BMW has released details of the new Mini, the third generation made under its watch and arguably the first to be developed entirely under its auspices.
The new F56-series Mini looks more purposeful, with a shallower glasshouse, but that is only the start.
As with most new cars, it is bigger than the one it replaces. There is 98 mm more in the length, with the wheelbase extending only 28 mm. It is 44 mm wider, 7 mm taller, and the track width has increased by 42 mm at the front and 34 mm at the rear.
Purists will decry that BMW has taken the Mini concept away from its miniature roots—we are fans of the Mini Spiritual show cars of the 1990s which showed that the brand works with a utilitarian, revolutionary concept—but the market reality is that the German firm has found great success with the range. It’s stuck close to its knitting, which is to create premium, well engineered and good-handling cars—to do anything else (such as run a mass-market brand like Rover as it did in the ’90s) tends to get the company into red ink.
The larger Mini’s shallower glasshouse means there is more of a wedge, but overall, the shape is familiar to any Mini buyer.
The grille may be the most contentious part. It is deeper, and the number plate rests within the top part, a break from tradition. The Cooper S’s lower air intake detracts from the otherwise simpler shape, almost looking awkward and giving the front too much emphasis—but for those who felt that previous Minis were far too evolutionary or retro, then this is a positive development away from Mini creator Sir Alec Issigonis’s modernist approach. Cooper S is 29 mm longer than the standard Mini, and to our eyes appears to be the less attractive of the two. The slant of the headlights, which houses LEDs for dipped and main beams, is a nice design touch, and not a total surprise given how the Mini has evolved.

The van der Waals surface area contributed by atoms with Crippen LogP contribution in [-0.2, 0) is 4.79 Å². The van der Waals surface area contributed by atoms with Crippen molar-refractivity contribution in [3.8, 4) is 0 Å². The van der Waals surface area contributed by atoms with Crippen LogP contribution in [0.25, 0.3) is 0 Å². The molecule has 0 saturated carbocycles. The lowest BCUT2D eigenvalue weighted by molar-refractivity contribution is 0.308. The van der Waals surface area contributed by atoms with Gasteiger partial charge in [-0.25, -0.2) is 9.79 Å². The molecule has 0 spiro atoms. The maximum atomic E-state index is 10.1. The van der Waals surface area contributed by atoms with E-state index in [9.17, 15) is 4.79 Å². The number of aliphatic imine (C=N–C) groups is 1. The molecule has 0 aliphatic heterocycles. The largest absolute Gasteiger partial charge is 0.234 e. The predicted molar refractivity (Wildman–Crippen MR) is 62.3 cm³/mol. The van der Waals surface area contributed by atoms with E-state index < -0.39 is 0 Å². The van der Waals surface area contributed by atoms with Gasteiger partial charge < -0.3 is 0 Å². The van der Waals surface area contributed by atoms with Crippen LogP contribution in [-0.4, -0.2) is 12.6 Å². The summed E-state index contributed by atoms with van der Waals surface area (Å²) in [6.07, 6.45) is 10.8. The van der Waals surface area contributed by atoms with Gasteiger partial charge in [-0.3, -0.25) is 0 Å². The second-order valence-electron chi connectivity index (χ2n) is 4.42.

The interior has changed more, with the central display housing either a four-line TFT display as standard, or an 8·8-inch screen with infotainment, sat-nav and vehicle functions. The speedometer, rev counter and fuel gauge are arranged together on the steering column, which makes far greater sense than the arrangement of old (a digital speedometer within the rev counter ahead of the steering wheel). It’s a concession to practicality, rather than tradition, but, again, it’s a departure from Issigonis. The electric window switches, meanwhile, have moved to the doors—another more logical measure.
BMW notes that build quality is up, as is interior room.
The engines are the real news: there are two three-cylinder 1·5 units, one petrol, one diesel, while the Cooper S has a four-cylinder 2·0-litre. The petrol triple develops 134 bhp, and the diesel 114 bhp, so neither is lacking; torque is at 220 and 270 Nm respectively. Cooper S manages 189 bhp with 280 Nm torque. The diesel, BMW claims, gets an average combined fuel consumption of 80·7 mpg, and carbon dioxide emissions of 98 g/km. Minimalism, the Mini equivalent of BMW Efficient Dynamics, is standard, with brake energy recuperation and other energy-saving measures.
Revised suspension sees a new spring strut axle at front and a multi-link at rear, which is said to improve handling. A head-up display débuts with this generation, while technologies also include adaptive cruise control and a collision and pedestrian warning system. Parking assist is also available.
UK pricing begins at £15,300, with the diesel at £16,450 and the Cooper S at £18,650.
The Mini was originally launched as the Austin Seven and Morris Mini-Minor in 1959 by the British Motor Corporation. It was built in much the same form into the 1990s, when BMW took over the BMC’s successor organization, the Rover Group. It was under BMW that the second-generation Mini was launched, though much of its development took place at Rover. The outgoing third-generation Mini was an evolution of this model.